Kenneth Roberts on Immigration: An Unflattering Opinion Reflected in Today’s Political Landscape

The cover of "Europe's Morning After", 1921 1st ed. Courtesy of Townsend Books.

The cover of “Europe’s Morning After”, 1921 1st ed. Courtesy of Townsend Books.

One thing I enjoy about running this site is coming across current websites and blogs that interact with Kenneth Roberts. Though Roberts is no longer in the mainstream, there still exists a loyal following of Roberts and his works. For the most part, any mention of Kenneth Roberts is favorable, particularly toward his more well-known novels. (I’ve tried to share any favorable mentions of Kenneth Roberts. I’ve recently begun a Twitter feed that posts to the Kenneth Roberts Website Facebook page where I share recent findings. I find this easier than posting them as a blog post.) However, not all mentions of Roberts are favorable. In fact, one area in which Roberts is frequently discusses is that of immigration.

Before Roberts began his work as a novelist, he worked for for The Saturday Evening Post (primarily) as a correspondent. Though Roberts penned many essays for The Post, what he is primarily remembered for is his work on immigration reform. The Post‘s audience consisted primarily of white, middle-class, conservative readers, and one area of concern among this group was the influx of immigrants from Eastern and Southern Europe. Roberts viewed these immigrants as “worthless” and a bane to society. For Roberts and those of like-mind, it was those of the Nordic race who had contributed the most to populating young America.  In an effort to influence public opinion and government policy about immigration reform, Roberts devoted several essays to the call for tighter restrictions for immigration. We can still read Roberts’ Post work on immigration in Europe’s Morning After and Why Europe Leaves Home, two collections of his Post essays.

Facsimile of the dust jacket for "Why Europe Leaves Home". Courtesy of Facsimile Dust Jackets, LLC.

Facsimile of the dust jacket for “Why Europe Leaves Home”. Courtesy of Facsimile Dust Jackets, LLC.

For those today who study the history of immigration to America, and those who study current attitudes toward and policy for immigration, Kenneth Roberts is viewed as the spokesperson of past and present fears of conservative Americans toward a more open immigration policy. In fact, Ronald Bailey in “Silly panic: The fuss over a ‘minority white’ nation” (2012) claims that Roberts’ Europe’s Morning After influenced Congress, in part, the 1924 Immigration Act “to change the national origins formula, limiting the annual number of immigrants to two percent of the number of people from any country who were already resident here based on their numbers in the 1890 Census” (Bailey, 2012). Bailey is not alone is making this claim; indeed, Roberts’ influence in writing predated his work as a novelist; it began long before as a correspondent for The Saturday Evening Post (I hope to write another post or two on other works written about Roberts and his work on immigration).

Roberts’ opinions regarding immigrants reflect a growing trend among some Americans, particularly those among Trump’s supporters. With the recent tragedies at the hands of ISIS, and President Obama’s recent attempts to address illegal immigration in America, the attitudes of the early twentieth century (as illustrated in Roberts) are alive and well nearly one hundred years later.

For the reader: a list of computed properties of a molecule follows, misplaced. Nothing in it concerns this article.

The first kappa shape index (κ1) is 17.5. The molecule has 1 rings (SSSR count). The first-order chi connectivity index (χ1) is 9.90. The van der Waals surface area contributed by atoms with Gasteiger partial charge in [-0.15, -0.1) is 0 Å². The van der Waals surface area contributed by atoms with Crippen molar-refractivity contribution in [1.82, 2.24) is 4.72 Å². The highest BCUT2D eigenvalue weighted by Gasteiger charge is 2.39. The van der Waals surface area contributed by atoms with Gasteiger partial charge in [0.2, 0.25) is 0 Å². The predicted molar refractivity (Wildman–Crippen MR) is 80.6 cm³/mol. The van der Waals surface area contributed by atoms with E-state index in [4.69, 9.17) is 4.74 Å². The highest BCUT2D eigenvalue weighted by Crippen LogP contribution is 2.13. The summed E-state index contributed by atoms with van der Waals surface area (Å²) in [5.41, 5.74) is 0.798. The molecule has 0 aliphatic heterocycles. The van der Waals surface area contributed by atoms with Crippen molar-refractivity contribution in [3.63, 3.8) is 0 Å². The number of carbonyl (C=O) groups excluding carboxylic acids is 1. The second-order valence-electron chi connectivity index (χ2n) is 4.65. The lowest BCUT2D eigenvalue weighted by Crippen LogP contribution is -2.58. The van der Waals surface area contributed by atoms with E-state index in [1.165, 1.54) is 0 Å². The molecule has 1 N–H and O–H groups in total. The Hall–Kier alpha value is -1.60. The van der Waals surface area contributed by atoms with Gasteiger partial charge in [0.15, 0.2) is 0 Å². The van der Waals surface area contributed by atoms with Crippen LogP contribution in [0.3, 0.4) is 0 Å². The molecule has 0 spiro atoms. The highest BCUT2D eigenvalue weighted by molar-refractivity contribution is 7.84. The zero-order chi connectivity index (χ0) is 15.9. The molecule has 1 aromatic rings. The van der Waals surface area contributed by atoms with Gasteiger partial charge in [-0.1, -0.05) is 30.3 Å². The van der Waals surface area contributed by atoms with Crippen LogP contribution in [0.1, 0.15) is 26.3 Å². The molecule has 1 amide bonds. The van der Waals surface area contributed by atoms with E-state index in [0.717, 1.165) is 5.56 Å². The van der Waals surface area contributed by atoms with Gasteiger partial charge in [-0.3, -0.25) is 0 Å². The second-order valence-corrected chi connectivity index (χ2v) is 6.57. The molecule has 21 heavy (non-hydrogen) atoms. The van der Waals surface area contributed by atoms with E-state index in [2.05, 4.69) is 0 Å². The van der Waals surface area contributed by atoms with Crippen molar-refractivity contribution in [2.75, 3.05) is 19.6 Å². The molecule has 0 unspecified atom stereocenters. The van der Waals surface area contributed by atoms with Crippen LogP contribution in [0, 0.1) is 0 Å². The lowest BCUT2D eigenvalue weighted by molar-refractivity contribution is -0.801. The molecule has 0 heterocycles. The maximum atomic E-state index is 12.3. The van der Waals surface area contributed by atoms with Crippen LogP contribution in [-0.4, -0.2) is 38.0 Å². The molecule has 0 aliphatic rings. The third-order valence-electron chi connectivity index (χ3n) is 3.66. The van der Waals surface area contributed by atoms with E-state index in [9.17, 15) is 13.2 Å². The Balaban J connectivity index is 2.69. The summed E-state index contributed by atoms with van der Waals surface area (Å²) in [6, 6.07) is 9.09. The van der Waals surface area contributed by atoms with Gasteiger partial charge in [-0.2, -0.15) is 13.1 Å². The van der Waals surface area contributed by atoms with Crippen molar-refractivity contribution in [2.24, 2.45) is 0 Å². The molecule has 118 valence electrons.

This image is the cover of the Post edition containing Roberts' article titled "Scraps from a Wanderer's Notebook" - a collection of thoughts from his travels in Eastern Europe. Courtesy of The Fiction Mags Index.

This image is the cover of the Post edition containing Roberts’ article titled “Scraps from a Wanderer’s Notebook” – a collection of thoughts from his travels in Eastern Europe. Courtesy of The Fiction Mags Index.

What is the purpose of this post? Why bring up this unflattering picture of Kenneth Roberts? For this post in particular, I want to open the discussion on the one area of Roberts’ work with which I do not agree. I admire Roberts’ ability to write, his wit and sarcasm, and his love and loyalty for his home state and country. However, I find his views on race objectionable. Though there are those today who hold to similar views as Roberts, the tone and tenor of our society for the most part has significantly changed such that there is greater sensitivity and understanding toward issues of race.

As such, how are we to understand Kenneth Roberts – the man and the author? Does his view on race dictate how we view his novels? Are we to respect him less as a person? These questions – among others – are ones that I’ve had to struggle with as a fan of Kenneth Roberts. For a time, I just sat on the issue, unsure of what to do. However, as we inch closer to the 2016 presidential election, the hot topic of immigration will continue to garner more and more attention. As such, more will be written on the issue or immigration (and race), with more references to Kenneth Roberts’ and his influence on early twentieth century immigration policy. I feel, then, that it’s time for us to wrestle with Roberts’ stance on race and immigration, and how it plays into his overall body of work.